Plaintiff Kellie Rodriguez is suing the Walt Disney Company for sexual assault after she was allegedly spanked by a warm-up comedian for a Disney production.  The incident took place at a December 2011 taping of the Disney Channel’s Good Luck Charlie, a children’s show frequently watched by an anonymous member of this journal.  Ms. Rodriguez attended the taping with her minor children and some other family members.  She has stated that during the warm-up comedian’s act, she was brought on stage to perform in a “silly dance” contest to the song YMCA.  In her complaint, filed in L.A. Superior Court, Ms. Rodriguez claims that once she took the stage, comedian Ron Pearson began to spank her repeatedly.  She called the “unwarranted and unconsented spanking . . . relentless,” and noted that it did “not cease until [she] physically turned around to stop it.”  The situation worsened when Pearson pointed to his cheek, requesting a playful kiss, and Ms. Rodriguez obliged in order to prevent “further embarrassment.”  According to Ms. Rodriguez, Pearson turned his head at the last second and kissed her on the mouth. She is now suing Disney for sexual assault, battery, negligence, negligent hiring, and various other charges.   She is seeking unspecified damages for the damage done to her health, well-being, trust, and confidence.

This lawsuit potentially raises issues under the doctrine of respondeat superior, where an employer can be responsible for an employee’s actions if they were conducted during the scope of his employment. Initially, Ms. Rodriguez will have to prove that Pearson is an actual employee of Disney instead of an independent contractor. This may be an easy inquiry depending on Pearson’s relationship with Disney, but could also be complicated by the fact that a separate company produces the show.  If Pearson is found to be an employee of the production company, then Disney will not be liable for his actions. Even if the issue of Employee v. Independent Contractor is easily resolved, other difficulties lie in the fact that this incident occurred during an artistic, comedic performance that Ms. Rodriguez bought a ticket for. It will be interesting to see how much leeway Pearson is given in the name of “art” and how a judge will handle the issue of consent. However, leeway for art or not, no one can consent to sexual assault.  And if Pearson is found to be Disney’s employee, and acting within the scope of his employment, it is unlikely that Disney will want to see a case go to trial where a mother was spanked “relentlessly” in front of her minor children, especially where the entire incident will probably end up on YouTube.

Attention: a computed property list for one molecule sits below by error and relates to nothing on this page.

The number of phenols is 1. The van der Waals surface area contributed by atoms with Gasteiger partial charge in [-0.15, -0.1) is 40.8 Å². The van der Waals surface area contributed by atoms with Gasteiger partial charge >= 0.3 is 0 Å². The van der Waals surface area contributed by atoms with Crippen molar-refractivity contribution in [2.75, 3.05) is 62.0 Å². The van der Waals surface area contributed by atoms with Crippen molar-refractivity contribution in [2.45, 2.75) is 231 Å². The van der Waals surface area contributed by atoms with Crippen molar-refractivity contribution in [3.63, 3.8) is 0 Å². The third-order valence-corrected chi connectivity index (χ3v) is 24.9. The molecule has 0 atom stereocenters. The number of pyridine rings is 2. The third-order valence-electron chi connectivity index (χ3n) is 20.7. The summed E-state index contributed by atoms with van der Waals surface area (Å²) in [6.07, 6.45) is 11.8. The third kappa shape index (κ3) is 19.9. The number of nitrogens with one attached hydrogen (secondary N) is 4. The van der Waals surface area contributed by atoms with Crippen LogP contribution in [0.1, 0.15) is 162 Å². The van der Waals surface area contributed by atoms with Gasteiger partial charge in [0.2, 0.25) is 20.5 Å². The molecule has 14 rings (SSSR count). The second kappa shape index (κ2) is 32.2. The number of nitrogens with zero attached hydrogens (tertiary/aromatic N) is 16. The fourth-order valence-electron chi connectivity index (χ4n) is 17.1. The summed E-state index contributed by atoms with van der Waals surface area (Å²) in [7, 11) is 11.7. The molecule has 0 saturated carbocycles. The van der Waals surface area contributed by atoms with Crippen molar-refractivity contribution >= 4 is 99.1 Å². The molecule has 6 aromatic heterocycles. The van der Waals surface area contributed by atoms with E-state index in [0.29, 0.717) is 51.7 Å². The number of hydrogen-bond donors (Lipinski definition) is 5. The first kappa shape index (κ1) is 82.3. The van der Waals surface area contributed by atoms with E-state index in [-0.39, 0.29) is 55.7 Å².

– Alexandra Pichette

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One Response to Trouble in the House of Mouse

  1. Collins Kilgore says:

    This raises interesting questions for potential claimants or tortfeasors on tv whose status as either employee or independent contractor is in doubt. I could see this being an issue because of the large amount of reality tv in production. While the people who appear regularly as personalities on reality tv shows presumably have signed contracts waiving rights to certain claims, these contracts may not waive rights to sue for intentional torts.

    Also, what protections do the unwilling participants on reality tv have? If a cast member from the Jersey Shore beats up someone in the club, is MTV liable? There is a strong incentive for the network to settle with the victim, mainly so it can secure a waiver to air the footage. Violence makes for good television, after all. Is there not an incentive for violence among the participants in reality tv? And while I doubt Disney would find sexual assault to be a ratings booster, there are certainly other networks that might not be so averse to illegal acts that provide such a spectacle. Does the public deserve any special protections from reality tv’s incentives for bad behavior?